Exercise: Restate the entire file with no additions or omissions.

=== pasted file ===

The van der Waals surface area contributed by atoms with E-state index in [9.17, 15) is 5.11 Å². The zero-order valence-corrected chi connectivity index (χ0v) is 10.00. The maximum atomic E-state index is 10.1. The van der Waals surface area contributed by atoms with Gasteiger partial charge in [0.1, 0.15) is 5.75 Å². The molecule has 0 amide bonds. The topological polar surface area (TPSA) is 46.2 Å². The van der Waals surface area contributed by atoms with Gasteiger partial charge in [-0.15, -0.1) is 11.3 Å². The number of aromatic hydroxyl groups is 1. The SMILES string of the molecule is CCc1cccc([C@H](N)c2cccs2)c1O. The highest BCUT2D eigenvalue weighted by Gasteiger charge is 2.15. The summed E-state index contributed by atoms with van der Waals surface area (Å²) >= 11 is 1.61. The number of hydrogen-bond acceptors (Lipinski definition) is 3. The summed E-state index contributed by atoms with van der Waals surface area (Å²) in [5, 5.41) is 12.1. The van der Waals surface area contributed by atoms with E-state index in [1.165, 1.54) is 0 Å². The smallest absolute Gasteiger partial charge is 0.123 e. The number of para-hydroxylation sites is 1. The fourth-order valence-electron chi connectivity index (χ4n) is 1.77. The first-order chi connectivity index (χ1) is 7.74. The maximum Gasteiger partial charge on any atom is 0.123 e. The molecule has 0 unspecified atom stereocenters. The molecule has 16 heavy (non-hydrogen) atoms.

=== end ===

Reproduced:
The van der Waals surface area contributed by atoms with E-state index in [9.17, 15) is 5.11 Å². The zero-order valence-corrected chi connectivity index (χ0v) is 10.00. The maximum atomic E-state index is 10.1. The van der Waals surface area contributed by atoms with Gasteiger partial charge in [0.1, 0.15) is 5.75 Å². The molecule has 0 amide bonds. The topological polar surface area (TPSA) is 46.2 Å². The van der Waals surface area contributed by atoms with Gasteiger partial charge in [-0.15, -0.1) is 11.3 Å². The number of aromatic hydroxyl groups is 1. The SMILES string of the molecule is CCc1cccc([C@H](N)c2cccs2)c1O. The highest BCUT2D eigenvalue weighted by Gasteiger charge is 2.15. The summed E-state index contributed by atoms with van der Waals surface area (Å²) >= 11 is 1.61. The number of hydrogen-bond acceptors (Lipinski definition) is 3. The summed E-state index contributed by atoms with van der Waals surface area (Å²) in [5, 5.41) is 12.1. The van der Waals surface area contributed by atoms with E-state index in [1.165, 1.54) is 0 Å². The smallest absolute Gasteiger partial charge is 0.123 e. The number of para-hydroxylation sites is 1. The fourth-order valence-electron chi connectivity index (χ4n) is 1.77. The first-order chi connectivity index (χ1) is 7.74. The maximum Gasteiger partial charge on any atom is 0.123 e. The molecule has 0 unspecified atom stereocenters. The molecule has 16 heavy (non-hydrogen) atoms.